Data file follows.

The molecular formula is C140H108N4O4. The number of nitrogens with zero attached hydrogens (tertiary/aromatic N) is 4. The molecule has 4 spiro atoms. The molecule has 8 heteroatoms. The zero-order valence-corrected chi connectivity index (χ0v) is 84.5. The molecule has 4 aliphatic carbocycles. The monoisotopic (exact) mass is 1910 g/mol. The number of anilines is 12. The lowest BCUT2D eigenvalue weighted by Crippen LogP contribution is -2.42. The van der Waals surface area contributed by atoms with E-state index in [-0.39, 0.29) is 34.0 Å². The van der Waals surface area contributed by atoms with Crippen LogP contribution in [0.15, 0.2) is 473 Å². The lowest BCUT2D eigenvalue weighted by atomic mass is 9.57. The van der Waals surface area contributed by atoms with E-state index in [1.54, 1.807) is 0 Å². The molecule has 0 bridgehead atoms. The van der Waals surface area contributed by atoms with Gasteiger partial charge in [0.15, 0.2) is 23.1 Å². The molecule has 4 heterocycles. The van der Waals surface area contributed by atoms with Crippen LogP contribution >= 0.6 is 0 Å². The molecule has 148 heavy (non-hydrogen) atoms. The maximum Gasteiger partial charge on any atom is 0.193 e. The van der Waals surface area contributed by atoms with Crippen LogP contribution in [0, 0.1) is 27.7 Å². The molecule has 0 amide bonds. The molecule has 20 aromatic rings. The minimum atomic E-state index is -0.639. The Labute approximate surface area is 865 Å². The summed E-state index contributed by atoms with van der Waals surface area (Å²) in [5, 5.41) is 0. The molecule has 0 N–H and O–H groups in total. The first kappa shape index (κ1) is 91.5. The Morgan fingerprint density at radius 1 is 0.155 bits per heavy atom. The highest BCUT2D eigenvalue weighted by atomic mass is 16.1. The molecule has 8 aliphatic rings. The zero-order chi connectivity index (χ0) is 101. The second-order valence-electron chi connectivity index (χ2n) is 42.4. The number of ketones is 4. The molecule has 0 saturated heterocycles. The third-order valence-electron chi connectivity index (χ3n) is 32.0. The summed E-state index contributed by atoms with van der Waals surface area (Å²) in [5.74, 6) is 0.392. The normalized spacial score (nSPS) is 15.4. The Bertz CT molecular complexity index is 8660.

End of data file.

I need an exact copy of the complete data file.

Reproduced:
The molecular formula is C140H108N4O4. The number of nitrogens with zero attached hydrogens (tertiary/aromatic N) is 4. The molecule has 4 spiro atoms. The molecule has 8 heteroatoms. The zero-order valence-corrected chi connectivity index (χ0v) is 84.5. The molecule has 4 aliphatic carbocycles. The monoisotopic (exact) mass is 1910 g/mol. The number of anilines is 12. The lowest BCUT2D eigenvalue weighted by Crippen LogP contribution is -2.42. The van der Waals surface area contributed by atoms with E-state index in [-0.39, 0.29) is 34.0 Å². The van der Waals surface area contributed by atoms with Crippen LogP contribution in [0.15, 0.2) is 473 Å². The lowest BCUT2D eigenvalue weighted by atomic mass is 9.57. The van der Waals surface area contributed by atoms with E-state index in [1.54, 1.807) is 0 Å². The molecule has 0 bridgehead atoms. The van der Waals surface area contributed by atoms with Gasteiger partial charge in [0.15, 0.2) is 23.1 Å². The molecule has 4 heterocycles. The van der Waals surface area contributed by atoms with Crippen LogP contribution >= 0.6 is 0 Å². The molecule has 148 heavy (non-hydrogen) atoms. The maximum Gasteiger partial charge on any atom is 0.193 e. The van der Waals surface area contributed by atoms with Crippen LogP contribution in [0, 0.1) is 27.7 Å². The molecule has 0 amide bonds. The molecule has 20 aromatic rings. The minimum atomic E-state index is -0.639. The Labute approximate surface area is 865 Å². The summed E-state index contributed by atoms with van der Waals surface area (Å²) in [5, 5.41) is 0. The molecule has 0 N–H and O–H groups in total. The first kappa shape index (κ1) is 91.5. The Morgan fingerprint density at radius 1 is 0.155 bits per heavy atom. The highest BCUT2D eigenvalue weighted by atomic mass is 16.1. The molecule has 8 aliphatic rings. The zero-order chi connectivity index (χ0) is 101. The second-order valence-electron chi connectivity index (χ2n) is 42.4. The number of ketones is 4. The molecule has 0 saturated heterocycles. The third-order valence-electron chi connectivity index (χ3n) is 32.0. The summed E-state index contributed by atoms with van der Waals surface area (Å²) in [5.74, 6) is 0.392. The normalized spacial score (nSPS) is 15.4. The Bertz CT molecular complexity index is 8660.